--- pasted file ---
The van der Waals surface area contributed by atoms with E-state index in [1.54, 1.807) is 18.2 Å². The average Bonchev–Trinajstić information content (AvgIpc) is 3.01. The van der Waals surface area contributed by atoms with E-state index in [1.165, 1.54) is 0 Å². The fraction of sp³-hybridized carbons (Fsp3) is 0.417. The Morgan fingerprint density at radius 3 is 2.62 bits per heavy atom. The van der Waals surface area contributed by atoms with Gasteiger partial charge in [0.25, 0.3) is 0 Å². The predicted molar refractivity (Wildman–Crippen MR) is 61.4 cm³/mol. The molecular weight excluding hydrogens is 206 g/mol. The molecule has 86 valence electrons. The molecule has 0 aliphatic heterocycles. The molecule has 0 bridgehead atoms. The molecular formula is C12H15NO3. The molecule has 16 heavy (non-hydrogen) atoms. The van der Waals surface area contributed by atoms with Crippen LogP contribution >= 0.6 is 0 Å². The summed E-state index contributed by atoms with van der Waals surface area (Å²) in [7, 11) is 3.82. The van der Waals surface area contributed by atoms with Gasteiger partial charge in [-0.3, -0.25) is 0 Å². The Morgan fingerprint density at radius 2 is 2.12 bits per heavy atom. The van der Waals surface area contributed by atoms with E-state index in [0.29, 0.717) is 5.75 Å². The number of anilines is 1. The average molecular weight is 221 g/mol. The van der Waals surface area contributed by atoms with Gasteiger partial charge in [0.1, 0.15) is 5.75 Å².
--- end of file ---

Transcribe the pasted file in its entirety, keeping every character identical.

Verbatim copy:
The van der Waals surface area contributed by atoms with E-state index in [1.54, 1.807) is 18.2 Å². The average Bonchev–Trinajstić information content (AvgIpc) is 3.01. The van der Waals surface area contributed by atoms with E-state index in [1.165, 1.54) is 0 Å². The fraction of sp³-hybridized carbons (Fsp3) is 0.417. The Morgan fingerprint density at radius 3 is 2.62 bits per heavy atom. The van der Waals surface area contributed by atoms with Gasteiger partial charge in [0.25, 0.3) is 0 Å². The predicted molar refractivity (Wildman–Crippen MR) is 61.4 cm³/mol. The molecular weight excluding hydrogens is 206 g/mol. The molecule has 86 valence electrons. The molecule has 0 aliphatic heterocycles. The molecule has 0 bridgehead atoms. The molecular formula is C12H15NO3. The molecule has 16 heavy (non-hydrogen) atoms. The van der Waals surface area contributed by atoms with Crippen LogP contribution >= 0.6 is 0 Å². The summed E-state index contributed by atoms with van der Waals surface area (Å²) in [7, 11) is 3.82. The van der Waals surface area contributed by atoms with Gasteiger partial charge in [-0.3, -0.25) is 0 Å². The Morgan fingerprint density at radius 2 is 2.12 bits per heavy atom. The van der Waals surface area contributed by atoms with E-state index in [0.29, 0.717) is 5.75 Å². The number of anilines is 1. The average molecular weight is 221 g/mol. The van der Waals surface area contributed by atoms with Gasteiger partial charge in [0.1, 0.15) is 5.75 Å².